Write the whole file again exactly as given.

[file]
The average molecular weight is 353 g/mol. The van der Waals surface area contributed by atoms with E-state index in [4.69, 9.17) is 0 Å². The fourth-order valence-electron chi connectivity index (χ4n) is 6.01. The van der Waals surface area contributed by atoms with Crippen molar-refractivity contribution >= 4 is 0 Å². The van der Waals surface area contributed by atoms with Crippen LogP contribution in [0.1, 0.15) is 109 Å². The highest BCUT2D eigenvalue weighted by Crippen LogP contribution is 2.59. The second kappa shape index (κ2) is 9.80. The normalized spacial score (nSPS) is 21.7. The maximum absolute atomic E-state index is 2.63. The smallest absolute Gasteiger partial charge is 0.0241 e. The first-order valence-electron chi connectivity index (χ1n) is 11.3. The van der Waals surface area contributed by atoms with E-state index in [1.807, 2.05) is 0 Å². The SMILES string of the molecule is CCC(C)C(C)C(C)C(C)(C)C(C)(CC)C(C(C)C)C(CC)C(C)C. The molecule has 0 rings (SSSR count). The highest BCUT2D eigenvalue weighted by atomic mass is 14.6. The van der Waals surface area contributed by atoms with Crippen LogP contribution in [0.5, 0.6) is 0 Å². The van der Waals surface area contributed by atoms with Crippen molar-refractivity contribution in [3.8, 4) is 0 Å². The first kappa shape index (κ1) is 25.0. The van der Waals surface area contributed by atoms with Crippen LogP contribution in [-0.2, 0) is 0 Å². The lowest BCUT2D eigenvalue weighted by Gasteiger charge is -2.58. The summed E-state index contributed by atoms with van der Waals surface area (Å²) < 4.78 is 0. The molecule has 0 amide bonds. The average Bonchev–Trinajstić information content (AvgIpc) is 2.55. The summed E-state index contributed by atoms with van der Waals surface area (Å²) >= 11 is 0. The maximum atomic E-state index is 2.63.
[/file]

The average molecular weight is 353 g/mol. The van der Waals surface area contributed by atoms with E-state index in [4.69, 9.17) is 0 Å². The fourth-order valence-electron chi connectivity index (χ4n) is 6.01. The van der Waals surface area contributed by atoms with Crippen molar-refractivity contribution >= 4 is 0 Å². The van der Waals surface area contributed by atoms with Crippen LogP contribution in [0.1, 0.15) is 109 Å². The highest BCUT2D eigenvalue weighted by Crippen LogP contribution is 2.59. The second kappa shape index (κ2) is 9.80. The normalized spacial score (nSPS) is 21.7. The maximum absolute atomic E-state index is 2.63. The smallest absolute Gasteiger partial charge is 0.0241 e. The first-order valence-electron chi connectivity index (χ1n) is 11.3. The van der Waals surface area contributed by atoms with E-state index in [1.807, 2.05) is 0 Å². The SMILES string of the molecule is CCC(C)C(C)C(C)C(C)(C)C(C)(CC)C(C(C)C)C(CC)C(C)C. The molecule has 0 rings (SSSR count). The highest BCUT2D eigenvalue weighted by atomic mass is 14.6. The van der Waals surface area contributed by atoms with Crippen LogP contribution in [0.5, 0.6) is 0 Å². The van der Waals surface area contributed by atoms with Crippen molar-refractivity contribution in [3.8, 4) is 0 Å². The first kappa shape index (κ1) is 25.0. The van der Waals surface area contributed by atoms with Crippen LogP contribution in [-0.2, 0) is 0 Å². The lowest BCUT2D eigenvalue weighted by Gasteiger charge is -2.58. The summed E-state index contributed by atoms with van der Waals surface area (Å²) < 4.78 is 0. The molecule has 0 amide bonds. The average Bonchev–Trinajstić information content (AvgIpc) is 2.55. The summed E-state index contributed by atoms with van der Waals surface area (Å²) >= 11 is 0. The maximum atomic E-state index is 2.63.